I unwrapped the bacon my mom gave me, and knew that we would be rationing the precious slabs to get as many meals out of it as possible. The smell of smoke wafted from the chilled bacon – it’s very lean, almost ham-like. For our first bacon experience, I decided to make an old family favorite – Pasta Milanese, with the fresh bacon as the star ingredient.
Pasta Milanese is a great cook-from-the-pantry dish that comes together quickly – you can have this on the table in under a half hour. Milanese was a favorite dish in our family and always disappeared from the table when mom made it (though she would make this with prosciutto or sliced pepperoni instead of bacon). I’ve changed my mom’s recipe a little bit – minimizing the amount of oil I used, and heating the dish up with lots of red pepper flakes and black pepper. This was a fantastic lunch from the pantry, and the fresh basil made me long for summer on this subzero winter day.
6oz brown rice penne pasta (dried)
2 thick slices of bacon, chopped
1/2 cup sliced onion
1 T olive oil
2 cloves garlic, sliced
1/3 cup finely grated parmesan, grated with microplane
1/4 cup sliced oven roasted tomatoes (substitute sun-dried tomatoes)
2 T fresh basil, sliced
1/2 tsp red pepper flakes (or to taste)
1/2 tsp ground black pepper
- Bring 3qts of salted water to a rolling boil. Add the rice pasta to the boiling water and stir to make sure the noodles don’t stick to each other. Cook according to the package directions.
- While the pasta cooks, make the “sauce”. Heat a large non-stick skillet over medium heat. Add the bacon to the hot pan and cook for a minute or two, then add the onion to the pan, and saute until the bacon begins to crisp and the onions caramelize – about 5 minutes.
- Turn the sauce burner down to low. Add the red pepper flakes, garlic and pepper to the pan along with the olive oil, if needed – if there’s some bacon fat in the pan coating the onion, you may not need the additional oil.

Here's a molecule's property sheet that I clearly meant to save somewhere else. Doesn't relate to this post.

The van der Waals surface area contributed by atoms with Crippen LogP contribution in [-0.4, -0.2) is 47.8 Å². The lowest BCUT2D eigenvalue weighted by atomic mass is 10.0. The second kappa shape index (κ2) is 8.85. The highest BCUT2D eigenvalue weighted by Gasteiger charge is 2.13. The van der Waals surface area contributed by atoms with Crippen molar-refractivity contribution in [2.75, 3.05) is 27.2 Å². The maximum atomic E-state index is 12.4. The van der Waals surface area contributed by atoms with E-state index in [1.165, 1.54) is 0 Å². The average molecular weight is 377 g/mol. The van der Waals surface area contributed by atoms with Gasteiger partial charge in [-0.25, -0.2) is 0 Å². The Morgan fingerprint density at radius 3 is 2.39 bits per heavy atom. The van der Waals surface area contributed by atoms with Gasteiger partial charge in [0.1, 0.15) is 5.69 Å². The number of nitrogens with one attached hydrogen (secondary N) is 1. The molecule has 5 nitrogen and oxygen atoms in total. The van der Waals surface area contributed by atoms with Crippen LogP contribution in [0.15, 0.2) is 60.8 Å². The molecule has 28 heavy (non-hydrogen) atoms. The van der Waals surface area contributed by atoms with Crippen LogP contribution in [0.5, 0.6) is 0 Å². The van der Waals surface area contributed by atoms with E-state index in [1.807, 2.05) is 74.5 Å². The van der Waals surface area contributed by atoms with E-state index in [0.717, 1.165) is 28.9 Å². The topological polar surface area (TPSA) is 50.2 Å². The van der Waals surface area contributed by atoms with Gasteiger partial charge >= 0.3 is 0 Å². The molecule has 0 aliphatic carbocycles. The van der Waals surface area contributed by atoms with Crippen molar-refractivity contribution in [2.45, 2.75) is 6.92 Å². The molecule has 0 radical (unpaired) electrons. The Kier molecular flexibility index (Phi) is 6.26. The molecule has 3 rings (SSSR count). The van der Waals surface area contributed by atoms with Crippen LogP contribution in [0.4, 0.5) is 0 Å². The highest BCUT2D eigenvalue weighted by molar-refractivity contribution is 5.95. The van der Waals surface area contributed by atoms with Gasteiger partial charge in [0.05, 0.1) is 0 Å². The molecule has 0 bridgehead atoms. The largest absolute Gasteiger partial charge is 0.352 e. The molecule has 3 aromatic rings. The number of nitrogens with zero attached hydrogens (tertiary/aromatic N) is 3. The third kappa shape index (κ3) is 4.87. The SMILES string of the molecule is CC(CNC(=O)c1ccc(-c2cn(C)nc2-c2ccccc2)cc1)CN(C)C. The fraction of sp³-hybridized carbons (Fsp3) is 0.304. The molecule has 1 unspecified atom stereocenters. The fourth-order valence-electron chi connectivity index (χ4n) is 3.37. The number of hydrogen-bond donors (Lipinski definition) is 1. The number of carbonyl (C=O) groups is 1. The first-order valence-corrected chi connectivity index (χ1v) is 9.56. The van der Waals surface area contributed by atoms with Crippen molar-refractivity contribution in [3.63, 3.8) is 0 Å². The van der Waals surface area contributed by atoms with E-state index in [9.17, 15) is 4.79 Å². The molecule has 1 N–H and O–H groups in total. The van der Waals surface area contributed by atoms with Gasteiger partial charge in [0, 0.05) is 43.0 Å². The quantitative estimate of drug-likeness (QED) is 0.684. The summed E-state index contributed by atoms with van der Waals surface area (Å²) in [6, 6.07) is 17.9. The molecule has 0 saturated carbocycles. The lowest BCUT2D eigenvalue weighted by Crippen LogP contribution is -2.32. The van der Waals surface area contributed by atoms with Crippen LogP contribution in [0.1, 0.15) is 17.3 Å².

- When the pasta is done, drain it in a colander, then toss the pasta into the pan with the bacon and onion mixture. Quickly toss the pasta with the ingredients, then add in the basil, oven-roasted tomatoes and parmesan cheese and toss the pasta gently before serving.
537 cal/serving, 160cal from fat, 19.1g fat, 30mg cholesterol, 260mg sodium, 190mg potassium, 70g carbs, 4g fiber, 2g sugars
It’s been a busy week for me, between a crazy week at work and having friends over for dinner a couple times this week, so I haven’t really produced much for the blog. Today, I awoke early to can 30lbs of tomatoes into stewed tomatoes and tomato sauce. I’m always amazed at how a HUGE box of tomatoes cooks down to a much smaller volume of tomato products.
Home canning isn’t really an economical enterprise in the city, given the produce prices and time invested, but I did my first canning projects last year, and using my own stewed tomatoes in soups cannot be beat! Homeade stewed tomatoes have SO much more flavor than what you’d buy in a can. I got 8 quarts of stewed tomatoes and 5 pints of tomato sauce out of the 30lbs of tomatoes. Now, I’m just sitting around waiting to hear the magical popping sound of the cans as they seal – it’s the most nerve-wracking part of the process!
Thursday evening, I was supposed to go out to a movie with friends, but given that my workday started at 6am with the Making Strides Against Breast Cancer Kickoff Breakfast, and I didn’t sleep well the night before, I decided that I wasn’t up to movie-going, and needed a night to chill at home. So, I looked around the kitchen to see what I could whip up quickly, and came up with this simple, smoky pasta….it was just the comfort food I needed after a long day. The smoky bacon and cheese played off the acidic tomatoes perfectly. A bowl of pasta and a glass of wine enjoyed on the balcony were just the antidote I needed to unwind after a long day.
Smoky Tomato Pasta
600 calories per serving, 23g fat, 74g carbs
2 slices bacon, chopped, cooked and 1tsp fat reserved
3 oz Tinkyada brown rice pasta shells
1/2 cup sliced white onion
1 clove garlic, minced
1 oz grated, Goat Smoked Cheddar Cheese
1 cup cherry tomatoes, sliced in half
1 tsp fresh thyme, minced
salt & pepper to taste
- Bring a large pot of salted water to a boil. Cook the rice pasta according to the directions – Tinkyada can take 12-14 minutes to cook through. While the pasta cooks, assemble the sauce.
- Chop the bacon and saute in a small pan until mostly crisp. Scoop out the bacon and drain on a piece of paper towel an set aside. Pour off most of the fat, but leave 1tsp in the pan.
- Add the onions to the bacon fat and saute for 2-3 minutes until they begin to soften. When the pasta is about 3 minutes from being done, add the garlic to the onions and saute for 1 more minute. Add the thyme and sliced tomatoes, and saute for 1 more minute, until the tomatoes begin to wilt a bit.
- Drain the pasta and fold it into the tomato sauce. Sprinkle with the grated goat cheddar and toss to combine, adjusting seasoning if needed.